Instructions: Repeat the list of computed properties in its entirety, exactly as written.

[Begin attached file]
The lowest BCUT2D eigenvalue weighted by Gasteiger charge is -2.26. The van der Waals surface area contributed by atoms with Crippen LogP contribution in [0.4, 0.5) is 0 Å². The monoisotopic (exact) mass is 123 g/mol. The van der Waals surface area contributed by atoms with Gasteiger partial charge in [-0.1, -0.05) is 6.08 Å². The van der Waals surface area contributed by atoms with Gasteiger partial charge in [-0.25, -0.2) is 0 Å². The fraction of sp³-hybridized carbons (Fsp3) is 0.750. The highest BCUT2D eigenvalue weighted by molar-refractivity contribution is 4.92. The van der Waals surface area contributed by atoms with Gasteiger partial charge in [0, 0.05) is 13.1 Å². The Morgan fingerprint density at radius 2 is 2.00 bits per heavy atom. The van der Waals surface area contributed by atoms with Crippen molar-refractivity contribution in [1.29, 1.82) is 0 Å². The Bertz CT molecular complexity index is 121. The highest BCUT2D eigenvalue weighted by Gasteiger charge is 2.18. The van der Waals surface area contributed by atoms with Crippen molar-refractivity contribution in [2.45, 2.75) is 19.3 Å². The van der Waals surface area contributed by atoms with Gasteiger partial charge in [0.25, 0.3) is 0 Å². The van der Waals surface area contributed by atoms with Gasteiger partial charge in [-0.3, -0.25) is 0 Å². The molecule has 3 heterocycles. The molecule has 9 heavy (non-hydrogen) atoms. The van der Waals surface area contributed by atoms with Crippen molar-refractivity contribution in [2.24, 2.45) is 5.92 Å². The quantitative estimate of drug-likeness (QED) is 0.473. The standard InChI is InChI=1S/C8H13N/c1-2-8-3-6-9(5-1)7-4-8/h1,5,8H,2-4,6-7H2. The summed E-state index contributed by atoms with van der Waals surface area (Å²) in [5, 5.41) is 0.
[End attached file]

The lowest BCUT2D eigenvalue weighted by Gasteiger charge is -2.26. The van der Waals surface area contributed by atoms with Crippen LogP contribution in [0.4, 0.5) is 0 Å². The monoisotopic (exact) mass is 123 g/mol. The van der Waals surface area contributed by atoms with Gasteiger partial charge in [-0.1, -0.05) is 6.08 Å². The van der Waals surface area contributed by atoms with Gasteiger partial charge in [-0.25, -0.2) is 0 Å². The fraction of sp³-hybridized carbons (Fsp3) is 0.750. The highest BCUT2D eigenvalue weighted by molar-refractivity contribution is 4.92. The van der Waals surface area contributed by atoms with Gasteiger partial charge in [0, 0.05) is 13.1 Å². The Morgan fingerprint density at radius 2 is 2.00 bits per heavy atom. The van der Waals surface area contributed by atoms with Crippen molar-refractivity contribution in [1.29, 1.82) is 0 Å². The Bertz CT molecular complexity index is 121. The highest BCUT2D eigenvalue weighted by Gasteiger charge is 2.18. The van der Waals surface area contributed by atoms with Crippen molar-refractivity contribution in [2.45, 2.75) is 19.3 Å². The van der Waals surface area contributed by atoms with Gasteiger partial charge in [0.25, 0.3) is 0 Å². The van der Waals surface area contributed by atoms with Gasteiger partial charge in [-0.3, -0.25) is 0 Å². The molecule has 3 heterocycles. The molecule has 9 heavy (non-hydrogen) atoms. The van der Waals surface area contributed by atoms with Crippen molar-refractivity contribution in [2.24, 2.45) is 5.92 Å². The quantitative estimate of drug-likeness (QED) is 0.473. The standard InChI is InChI=1S/C8H13N/c1-2-8-3-6-9(5-1)7-4-8/h1,5,8H,2-4,6-7H2. The summed E-state index contributed by atoms with van der Waals surface area (Å²) in [5, 5.41) is 0.